Creating a Digital Theatre


When I locked the doors of stage@leeds at 4pm on Friday March 20th my first thought was ‘Did I leave my car keys in my office… oh wait… they are in my pocket!’ and my second thought was: ‘what now?’

I have been the Artistic Director  of stage@leeds, the University of Leeds public licensed performance complex since 2009. stage@leeds is a busy venue, programming two seasons of professional work a year alongside, conferences, symposia, community events, outreach, youth theatre, professional development activities and most critically as a University based venue; student assessed work.

When the doors were locked on March 20th 2020 we not only closed a theatre we also closed a laboratory for practical assessment. As I walked to my car, keys in hand, I started to think about how we might be able to facilitate practical assessments without theatres, rehearsal spaces, students or a live audience. The answer was as simple as it was complicated. We would simply have to create a digital theatre. If congregating in a physical theatre was not going to be possible, then we needed to create an environment where we could all congregate virtually. Making the decision was easy but trying to decide what a virtual or digital theatre might actually feel like and how it would function was more challenging.

After a month of trying, testing and trying again stage@leedsDigital was born. Our Digital theatre isn’t a single virtual space but rather a central hub surrounded by a palette of platforms for digital delivery, some of which may seem contentious but bear with me. I’m a great believer in setting up your stall where your customers are. In the case of digital delivery this has meant that in addition to developing a new website with an area dedicated to digital practice we also have platforms for delivery on the major social media platforms. Facebook, Instagram, YouTube and twitter. The Facebook/Instagram platforms are somewhat contentious and not universally liked, working in the digital realm comes with some ethical challenges..

If you have a website, why the multi-platform approach I hear you cry…. and given the ethical, data protection, GDPR, copyright and safe guarding issues wouldn’t it have been easier to host everything yourself, on our own servers, within our own website? Well dear reader  the reason for the multi-platform approach is pragmatic and twofold. We need buy in from all users and simply avoiding certain platforms without functional alternatives was never going to be an option. Secondly different platforms present different strengths, functions and opportunities and our aim is promote to constrict creativity. We have taken the decision to embrace the major social networking platforms whilst acknowledging the associate issues. We have created a series of terms and conditions to protect users and ensure we meet our ethical and contractual obligations.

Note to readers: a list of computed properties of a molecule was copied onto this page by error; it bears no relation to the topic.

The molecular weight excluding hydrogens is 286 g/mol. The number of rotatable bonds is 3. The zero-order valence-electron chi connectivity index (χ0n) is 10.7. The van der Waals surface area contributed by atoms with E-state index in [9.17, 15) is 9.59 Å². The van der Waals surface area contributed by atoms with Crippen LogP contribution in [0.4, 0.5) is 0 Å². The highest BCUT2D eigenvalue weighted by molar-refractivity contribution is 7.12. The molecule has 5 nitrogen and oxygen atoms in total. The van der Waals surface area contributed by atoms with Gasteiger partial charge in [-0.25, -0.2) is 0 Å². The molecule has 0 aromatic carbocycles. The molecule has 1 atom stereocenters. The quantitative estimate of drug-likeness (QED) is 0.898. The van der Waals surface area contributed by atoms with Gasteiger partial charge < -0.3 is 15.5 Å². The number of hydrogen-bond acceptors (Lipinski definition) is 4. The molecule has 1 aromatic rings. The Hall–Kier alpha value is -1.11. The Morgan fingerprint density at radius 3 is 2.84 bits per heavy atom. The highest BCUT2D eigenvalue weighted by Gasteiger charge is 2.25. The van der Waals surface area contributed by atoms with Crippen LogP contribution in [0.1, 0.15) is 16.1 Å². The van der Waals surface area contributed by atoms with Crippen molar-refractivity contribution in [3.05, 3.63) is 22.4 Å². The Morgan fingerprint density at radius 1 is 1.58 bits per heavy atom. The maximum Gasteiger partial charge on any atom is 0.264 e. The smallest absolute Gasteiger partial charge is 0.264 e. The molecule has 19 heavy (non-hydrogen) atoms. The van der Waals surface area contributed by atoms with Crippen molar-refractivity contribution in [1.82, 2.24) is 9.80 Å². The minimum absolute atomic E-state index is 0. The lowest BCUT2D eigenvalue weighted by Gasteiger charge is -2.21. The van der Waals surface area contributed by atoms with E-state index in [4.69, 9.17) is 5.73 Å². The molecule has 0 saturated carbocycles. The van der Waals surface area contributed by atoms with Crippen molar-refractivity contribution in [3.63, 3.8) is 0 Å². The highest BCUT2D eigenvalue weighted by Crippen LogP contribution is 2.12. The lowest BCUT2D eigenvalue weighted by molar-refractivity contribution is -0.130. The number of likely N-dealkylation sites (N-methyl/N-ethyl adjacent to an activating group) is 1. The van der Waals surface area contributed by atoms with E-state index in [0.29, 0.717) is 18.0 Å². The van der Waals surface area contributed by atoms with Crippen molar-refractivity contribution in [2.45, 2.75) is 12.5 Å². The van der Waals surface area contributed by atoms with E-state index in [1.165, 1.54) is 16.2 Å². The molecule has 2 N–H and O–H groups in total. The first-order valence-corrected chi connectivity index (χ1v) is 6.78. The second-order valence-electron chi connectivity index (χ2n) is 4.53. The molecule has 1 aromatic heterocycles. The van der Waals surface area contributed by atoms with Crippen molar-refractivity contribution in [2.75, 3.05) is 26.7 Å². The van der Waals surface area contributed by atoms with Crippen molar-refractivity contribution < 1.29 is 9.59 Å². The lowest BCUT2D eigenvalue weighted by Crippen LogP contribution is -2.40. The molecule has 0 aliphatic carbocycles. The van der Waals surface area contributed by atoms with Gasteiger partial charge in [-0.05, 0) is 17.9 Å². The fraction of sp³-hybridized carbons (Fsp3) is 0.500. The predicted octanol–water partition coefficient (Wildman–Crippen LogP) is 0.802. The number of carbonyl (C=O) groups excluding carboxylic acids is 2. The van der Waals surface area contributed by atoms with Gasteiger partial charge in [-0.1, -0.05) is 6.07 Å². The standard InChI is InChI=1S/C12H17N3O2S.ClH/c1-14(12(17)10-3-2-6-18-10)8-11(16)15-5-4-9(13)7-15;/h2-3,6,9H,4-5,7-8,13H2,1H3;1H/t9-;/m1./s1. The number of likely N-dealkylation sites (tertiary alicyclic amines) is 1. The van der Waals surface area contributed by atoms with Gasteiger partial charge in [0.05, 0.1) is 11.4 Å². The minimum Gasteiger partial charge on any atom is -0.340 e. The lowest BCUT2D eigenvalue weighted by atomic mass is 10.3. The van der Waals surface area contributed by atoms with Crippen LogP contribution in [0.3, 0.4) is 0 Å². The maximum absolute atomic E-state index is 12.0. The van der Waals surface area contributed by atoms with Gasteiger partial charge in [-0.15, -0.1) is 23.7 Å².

What this means, in practice, is that we aim to host as much physical content directly on our website as possible with social media used as a promotional tool only. Where this is not possible  we will use the stage@leedsDigital Youtube Channel to host video and where neither our website or YouTube are fit for purpose we will use Facebook, Instagram or twitter as long as the rights of our content providers are protected.

At the time of writing we have just begun our digital adventure. Everything written in this article is no more than a working theory. Will people engage with stage@leedsDigital, will artists use our platforms in the way we imagine or even at all? Everything is, at this stage, no more than supposition but that’s okay. stage@leedsDigital has been created because of necessity but our support of digital creativity will not cease when lock down ends. We view stage@leedsDigital as a new and exciting addition to our physical venues and like all of our venues it offers some unique features. The legacy of our enforced isolation and creative separation will, I hope, be the establishment of a new frontier of digital theatre that will become as important and accepted as our other creative arenas.

Steve Ansell, Artistic Director stage@leeds, stage@leedsDigital